Some vegetables also contain antinutrients called oxalates, that can bind to calcium in your gut and make it more difficult to absorb. Vegetables with higher levels of oxalates, like spinach, can be boiled to reduce oxalate levels to help your body absorb more calcium.

Beans and Lentils

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Beans and lentils are a staple to any plant-based diet because they’re usually excellent sources of fiber and protein, but did you also know that they’re good sources of calcium? Lentils, white beans, navy beans, black beans, chickpeas, and kidney beans are all good choices to get a sizable dose of calcium.

While beans and lentils do contain some antinutrients, these can be reduced by fermenting, sprouting, and soaking. Most of the time, this is how they’re eaten, anyway!

Some Nuts and Seeds

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While nuts and seeds are sources of calcium, the amount depends on the variety. Almonds are at the top of the list for nuts, with about 10 percent of the recommended daily intake. Brazil nuts, pistachios, macadamia nuts, hazelnuts, and walnuts are also all top choices for calcium intake.

Chia and flax seeds contain a good amount of calcium. And while sesame seeds only provide 2 percent of your daily intake, if you make tahini from them, it provides a whopping 13 percent of your intake.

Fatty Fish and Other Seafood

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Fatty fish or oily fish are called as such because they are excellent sources of omega-3 fatty acids. This includes salmon, tuna, sardines, mackerel, and anchovies. There are a lot of health benefits linked to these good fats, like helping to balance hormones, keeping your heart healthy, and even easing symptoms of depression.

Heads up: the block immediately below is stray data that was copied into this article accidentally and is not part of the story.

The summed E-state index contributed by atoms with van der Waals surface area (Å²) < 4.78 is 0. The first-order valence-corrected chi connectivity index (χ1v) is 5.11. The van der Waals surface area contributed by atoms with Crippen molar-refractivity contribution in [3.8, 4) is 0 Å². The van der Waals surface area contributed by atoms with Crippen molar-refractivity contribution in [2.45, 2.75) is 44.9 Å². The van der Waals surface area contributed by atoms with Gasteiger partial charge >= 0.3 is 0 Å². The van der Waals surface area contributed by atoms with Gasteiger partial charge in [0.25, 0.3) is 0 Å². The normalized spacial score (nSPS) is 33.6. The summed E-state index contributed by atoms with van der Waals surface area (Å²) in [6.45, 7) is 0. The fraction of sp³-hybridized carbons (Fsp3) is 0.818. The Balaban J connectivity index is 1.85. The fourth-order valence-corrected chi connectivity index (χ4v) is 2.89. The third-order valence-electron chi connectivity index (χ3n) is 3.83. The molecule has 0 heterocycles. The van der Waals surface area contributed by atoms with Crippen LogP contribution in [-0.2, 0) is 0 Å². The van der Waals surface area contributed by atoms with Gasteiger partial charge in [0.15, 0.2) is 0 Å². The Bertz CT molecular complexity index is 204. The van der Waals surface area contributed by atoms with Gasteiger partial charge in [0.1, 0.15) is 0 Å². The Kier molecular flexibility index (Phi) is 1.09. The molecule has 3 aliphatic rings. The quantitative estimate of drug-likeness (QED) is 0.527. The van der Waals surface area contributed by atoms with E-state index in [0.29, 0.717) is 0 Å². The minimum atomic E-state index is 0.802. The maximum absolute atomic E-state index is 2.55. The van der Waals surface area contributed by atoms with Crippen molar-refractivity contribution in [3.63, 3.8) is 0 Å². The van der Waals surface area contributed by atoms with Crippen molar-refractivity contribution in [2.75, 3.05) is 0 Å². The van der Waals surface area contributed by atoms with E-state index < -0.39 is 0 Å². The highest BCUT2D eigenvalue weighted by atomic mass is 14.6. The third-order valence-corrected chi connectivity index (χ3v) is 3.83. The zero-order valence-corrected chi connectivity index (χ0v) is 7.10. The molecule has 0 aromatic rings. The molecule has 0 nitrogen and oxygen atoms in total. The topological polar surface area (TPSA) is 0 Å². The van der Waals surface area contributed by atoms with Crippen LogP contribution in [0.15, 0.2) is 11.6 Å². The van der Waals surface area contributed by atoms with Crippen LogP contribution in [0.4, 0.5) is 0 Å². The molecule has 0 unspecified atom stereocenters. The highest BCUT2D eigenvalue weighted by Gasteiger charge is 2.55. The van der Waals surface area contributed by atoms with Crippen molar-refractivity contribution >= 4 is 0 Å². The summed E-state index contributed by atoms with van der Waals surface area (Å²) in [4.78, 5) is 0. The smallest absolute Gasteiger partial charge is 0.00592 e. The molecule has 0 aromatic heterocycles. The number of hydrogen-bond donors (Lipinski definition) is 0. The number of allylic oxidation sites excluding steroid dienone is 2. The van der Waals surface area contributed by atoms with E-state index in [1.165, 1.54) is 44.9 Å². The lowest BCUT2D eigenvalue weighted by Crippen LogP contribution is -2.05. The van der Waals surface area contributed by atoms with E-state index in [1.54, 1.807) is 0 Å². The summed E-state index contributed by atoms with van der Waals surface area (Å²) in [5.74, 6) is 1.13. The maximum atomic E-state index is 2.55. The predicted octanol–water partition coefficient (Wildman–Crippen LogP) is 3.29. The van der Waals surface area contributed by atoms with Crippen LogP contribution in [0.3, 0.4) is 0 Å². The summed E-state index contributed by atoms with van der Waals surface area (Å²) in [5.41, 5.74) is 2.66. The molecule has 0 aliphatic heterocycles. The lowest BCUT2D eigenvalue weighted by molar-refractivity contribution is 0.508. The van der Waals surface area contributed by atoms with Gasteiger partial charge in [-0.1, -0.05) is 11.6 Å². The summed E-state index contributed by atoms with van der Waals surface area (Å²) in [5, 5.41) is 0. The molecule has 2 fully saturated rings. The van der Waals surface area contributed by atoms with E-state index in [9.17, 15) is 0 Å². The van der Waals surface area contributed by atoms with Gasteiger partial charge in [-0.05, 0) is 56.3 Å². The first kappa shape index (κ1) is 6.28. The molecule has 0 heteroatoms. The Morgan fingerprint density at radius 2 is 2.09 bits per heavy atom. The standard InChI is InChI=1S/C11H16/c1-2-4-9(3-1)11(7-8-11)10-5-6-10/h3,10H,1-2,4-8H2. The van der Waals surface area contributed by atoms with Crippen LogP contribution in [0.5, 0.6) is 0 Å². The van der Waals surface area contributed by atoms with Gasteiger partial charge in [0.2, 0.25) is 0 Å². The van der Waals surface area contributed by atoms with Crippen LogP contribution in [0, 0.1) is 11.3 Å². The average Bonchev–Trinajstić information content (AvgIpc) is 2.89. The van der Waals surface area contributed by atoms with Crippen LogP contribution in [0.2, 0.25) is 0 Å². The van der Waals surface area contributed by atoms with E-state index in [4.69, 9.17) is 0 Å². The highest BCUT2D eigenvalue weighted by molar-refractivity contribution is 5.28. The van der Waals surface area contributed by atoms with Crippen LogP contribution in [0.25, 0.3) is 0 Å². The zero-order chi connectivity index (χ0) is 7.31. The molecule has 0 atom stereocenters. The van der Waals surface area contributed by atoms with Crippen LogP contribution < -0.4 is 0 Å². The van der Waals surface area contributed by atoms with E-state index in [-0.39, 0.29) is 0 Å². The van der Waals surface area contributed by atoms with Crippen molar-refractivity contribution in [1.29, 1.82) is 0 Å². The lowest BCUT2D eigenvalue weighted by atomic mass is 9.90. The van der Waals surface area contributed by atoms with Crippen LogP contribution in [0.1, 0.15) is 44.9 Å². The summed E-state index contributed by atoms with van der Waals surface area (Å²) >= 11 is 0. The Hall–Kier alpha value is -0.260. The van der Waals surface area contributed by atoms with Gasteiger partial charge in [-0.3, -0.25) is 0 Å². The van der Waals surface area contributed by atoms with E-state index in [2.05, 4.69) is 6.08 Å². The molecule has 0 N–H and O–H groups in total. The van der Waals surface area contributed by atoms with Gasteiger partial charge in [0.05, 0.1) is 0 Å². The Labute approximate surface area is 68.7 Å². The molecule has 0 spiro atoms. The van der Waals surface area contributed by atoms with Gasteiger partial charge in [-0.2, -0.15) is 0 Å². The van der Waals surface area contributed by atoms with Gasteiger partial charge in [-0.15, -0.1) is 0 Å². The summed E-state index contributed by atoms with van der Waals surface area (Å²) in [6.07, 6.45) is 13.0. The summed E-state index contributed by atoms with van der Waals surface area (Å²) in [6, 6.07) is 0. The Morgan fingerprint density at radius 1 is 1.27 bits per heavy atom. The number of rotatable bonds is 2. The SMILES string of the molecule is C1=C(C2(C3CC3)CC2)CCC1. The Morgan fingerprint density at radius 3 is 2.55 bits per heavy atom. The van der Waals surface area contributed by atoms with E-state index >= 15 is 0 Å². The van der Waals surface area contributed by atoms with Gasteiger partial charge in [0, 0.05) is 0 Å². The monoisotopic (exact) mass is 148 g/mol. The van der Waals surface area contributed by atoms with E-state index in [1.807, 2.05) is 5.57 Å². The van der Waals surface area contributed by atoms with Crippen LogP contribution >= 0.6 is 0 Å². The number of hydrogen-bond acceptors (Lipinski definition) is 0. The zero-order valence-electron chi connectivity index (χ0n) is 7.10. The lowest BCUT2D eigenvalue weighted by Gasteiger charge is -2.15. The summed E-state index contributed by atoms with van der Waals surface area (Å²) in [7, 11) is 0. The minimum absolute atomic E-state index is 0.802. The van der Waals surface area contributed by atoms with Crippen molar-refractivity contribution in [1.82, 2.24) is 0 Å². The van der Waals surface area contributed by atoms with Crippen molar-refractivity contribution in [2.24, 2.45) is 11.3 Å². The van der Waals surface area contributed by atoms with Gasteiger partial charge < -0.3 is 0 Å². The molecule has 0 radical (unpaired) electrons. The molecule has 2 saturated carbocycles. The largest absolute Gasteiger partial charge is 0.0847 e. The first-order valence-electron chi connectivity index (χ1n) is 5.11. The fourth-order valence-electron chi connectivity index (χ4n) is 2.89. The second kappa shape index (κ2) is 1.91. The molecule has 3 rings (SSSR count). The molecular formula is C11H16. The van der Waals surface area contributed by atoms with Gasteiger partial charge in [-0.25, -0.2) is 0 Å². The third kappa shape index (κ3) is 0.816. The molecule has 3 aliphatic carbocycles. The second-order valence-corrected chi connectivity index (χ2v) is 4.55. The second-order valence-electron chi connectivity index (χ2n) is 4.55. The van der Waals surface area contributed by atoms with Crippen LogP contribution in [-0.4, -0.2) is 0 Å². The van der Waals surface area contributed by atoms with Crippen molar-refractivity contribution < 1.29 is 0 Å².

However, some of these are good sources for adding calcium to your diet, too. Sardines in particular boast 325 mg of calcium per 3 oz serving. The same size serving of anchovies contain around 232 mg of calcium. Canned salmon with skin and bones have much more calcium than salmon without.

Related: Canned fish with crackers makes our list of tasty and healthy snack ideas

A couple of other seafood options provide calcium, as well. Oysters from the east coast feature more calcium than their Pacific counterparts, and wild oysters have more than farmed ones. Octopus, shrimp, clams, and crabs also provide a decent source of calcium.

Fortified Foods

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There are several foods out there that actually have calcium added to them. Often, they will also have vitamin D added, as well, to help our bodies absorb the calcium.

Plant-based milk substitutes usually have plenty of calcium added. This includes almond, soy, hemp, and oat milk, just to name a few. You’ll have to check the nutrition label to see just how much calcium is in the drink, but it can be as high as 500 mg in a single 8 oz cup. This only applies to the fortified varieties, though – regularly, many plant-based milks don’t provide a lot of calcium.

Fortified tofu, sometimes called calcium-set tofu, is also a great source of calcium. How much depends on the kind you get, but you can expect around 350 mg per serving. Breakfast cereal, orange juice, and even frozen waffles are other fortified items that will boost your calcium intake. Just make sure you check the label to know how much calcium the product contains.